The attending veterinarian may recommend routine blood work, including a complete blood count and serum chemistry profile, together with a urinalysis, to assess the dog's overall health. Analysis of a fecal sample can detect respiratory parasites (lungworms), and a heartworm test can be used if those parasites are suspected of contributing to the dog's cough.
Other diagnostic tests for a dog with a cough include thoracic radiographs (chest X-rays), thoracic ultrasound and transtracheal wash. A transtracheal wash is a procedure where the trachea (the "wind pipe," which connects the mouth/oral cavity to the lungs) is flushed with a sterile saline solution while the dog is sedated. The fluid is retrieved (aspirated) by suction through a tube and syringe and submitted to a laboratory for microscopic evaluation called "cytology," and for culture to identify the presence of any microorganisms that are not part of the normal flora of a dog's respiratory tract. A similar procedure, called a bronchoalveolar lavage, may be used to take respiratory samples, as well. Other diagnostic procedures available for dogs that are coughing are bronchoscopy, tracheoscopy and laryngoscopy. These require general anesthesia, because they involve passing a rigid or flexible endoscope into the dog's mouth, down its throat, through its trachea and into its bronchi (large airways). The camera on the end of the instrument enables the veterinarian to see the lining of the respiratory tract, including any apparent abnormalities. Tissue biopsies can be taken with great accuracy during a bronchoscopy, and foreign bodies can also be removed.
In some specialized veterinary hospitals, computed tomography (CT scan) and/or magnetic resonance imaging (MRI) may be available.
When dogs develop a chronic cough, owners should eliminate any possible contributing factors, such as cigarette or cigar smoke, aerosol products, irritating household cleaners, dust, perfume and the like.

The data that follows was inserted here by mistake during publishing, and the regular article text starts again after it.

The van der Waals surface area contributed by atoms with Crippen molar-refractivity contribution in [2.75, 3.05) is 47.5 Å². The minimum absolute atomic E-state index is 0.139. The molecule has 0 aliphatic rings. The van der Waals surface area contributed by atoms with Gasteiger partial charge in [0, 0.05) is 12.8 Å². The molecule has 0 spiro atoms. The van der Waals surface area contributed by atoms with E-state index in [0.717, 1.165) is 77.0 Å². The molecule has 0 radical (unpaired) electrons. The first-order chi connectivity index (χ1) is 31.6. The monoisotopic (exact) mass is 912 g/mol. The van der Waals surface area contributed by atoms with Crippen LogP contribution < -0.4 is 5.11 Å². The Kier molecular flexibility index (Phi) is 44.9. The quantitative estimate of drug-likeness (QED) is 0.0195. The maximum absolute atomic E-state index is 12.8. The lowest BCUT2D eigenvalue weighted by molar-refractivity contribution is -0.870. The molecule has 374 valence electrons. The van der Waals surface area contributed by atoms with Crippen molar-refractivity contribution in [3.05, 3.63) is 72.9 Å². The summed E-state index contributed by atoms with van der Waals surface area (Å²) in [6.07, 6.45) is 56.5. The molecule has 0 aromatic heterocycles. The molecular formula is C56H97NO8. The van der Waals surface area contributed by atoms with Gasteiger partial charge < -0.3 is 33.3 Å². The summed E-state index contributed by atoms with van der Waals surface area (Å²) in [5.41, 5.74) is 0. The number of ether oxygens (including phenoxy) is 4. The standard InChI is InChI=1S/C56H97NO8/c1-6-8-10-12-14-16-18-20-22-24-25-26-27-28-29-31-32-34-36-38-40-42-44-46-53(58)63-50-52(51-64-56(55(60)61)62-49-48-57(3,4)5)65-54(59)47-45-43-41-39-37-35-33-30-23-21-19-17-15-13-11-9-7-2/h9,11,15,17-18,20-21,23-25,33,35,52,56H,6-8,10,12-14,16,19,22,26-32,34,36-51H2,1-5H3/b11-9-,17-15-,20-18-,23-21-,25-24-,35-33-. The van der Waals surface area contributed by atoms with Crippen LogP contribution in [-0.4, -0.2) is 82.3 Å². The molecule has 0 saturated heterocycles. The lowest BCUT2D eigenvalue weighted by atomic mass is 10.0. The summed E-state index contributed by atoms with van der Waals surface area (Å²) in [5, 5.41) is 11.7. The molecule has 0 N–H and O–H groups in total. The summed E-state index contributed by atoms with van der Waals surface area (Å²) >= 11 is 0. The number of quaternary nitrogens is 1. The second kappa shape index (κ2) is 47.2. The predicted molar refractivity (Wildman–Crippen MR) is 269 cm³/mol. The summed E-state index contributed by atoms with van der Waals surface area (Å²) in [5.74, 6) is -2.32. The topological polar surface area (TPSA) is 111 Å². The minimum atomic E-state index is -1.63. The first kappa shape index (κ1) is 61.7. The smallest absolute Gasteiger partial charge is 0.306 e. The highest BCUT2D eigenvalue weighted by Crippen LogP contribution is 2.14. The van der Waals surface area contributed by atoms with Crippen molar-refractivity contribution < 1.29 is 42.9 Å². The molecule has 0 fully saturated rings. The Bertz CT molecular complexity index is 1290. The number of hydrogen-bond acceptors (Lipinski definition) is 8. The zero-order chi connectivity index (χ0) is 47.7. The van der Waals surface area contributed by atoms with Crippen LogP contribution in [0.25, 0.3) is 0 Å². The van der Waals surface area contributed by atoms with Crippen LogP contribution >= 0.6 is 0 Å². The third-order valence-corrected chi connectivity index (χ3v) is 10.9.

Occasional coughs are normally not a serious condition in domestic dogs. However, if a cough persists, if the dog has nasal or ocular (eye) discharge or bloody sputum or if it has labored breathing, it should be assessed by a veterinarian promptly. The goals of treating a cough are to correct or cure the underlying disorder if at all possible, reduce the frequency and severity of coughing episodes and relieve the dog's discomfort.
It is important to identify the cause of a dog's cough, so that it can be corrected. For example, environmental irritants such as smoke, aerosol sprays, perfumes, caustic cleaners, room fresheners and dust, should be removed from the household. Lawn and plant fertilizers, pesticides and some bark ground coverings can also irritate a dog's upper respiratory tract. Many dogs with coughs can benefit by resting in a closed bathroom while their owner showers, with the overhead fan turned off. Using a household humidifier or cool mist vaporizer may also be helpful. It generally is a good idea to restrict a dog's exercise until the reason for its cough is identified and treated.
Some human cough medications can be used in dogs, although dog owners should always check with a veterinarian before giving any human drugs to their dogs. While cough suppressants can reduce the frequency and severity of a cough and cough expectorants can liquefy mucus secretions, they do not address or treat the condition that is causing the dog to cough. Bacterial and viral infections of the bronchi and lungs are frequent causes of canine coughs and require veterinary attention, including isolation from other dogs and administration of prescription medications. If the dog has severe bronchitis or pneumonia, it probably will need to be hospitalized at the veterinary clinic so that it can receive intravenous fluids and medication, such as antibiotics, bronchodilators and/or corticosteroids. Oxygen therapy is also available in the hospital. In some cases, surgical intervention may be necessary, such as to repair a collapsed trachea, correct laryngeal paralysis or remove a tracheal mass.
The prognosis for a dog with a cough depends upon the reason for the cough and the success of resolving that underlying condition. There is really no meaningful way to generalized about a coughing dog's prognosis, until the cause of the cough is identified.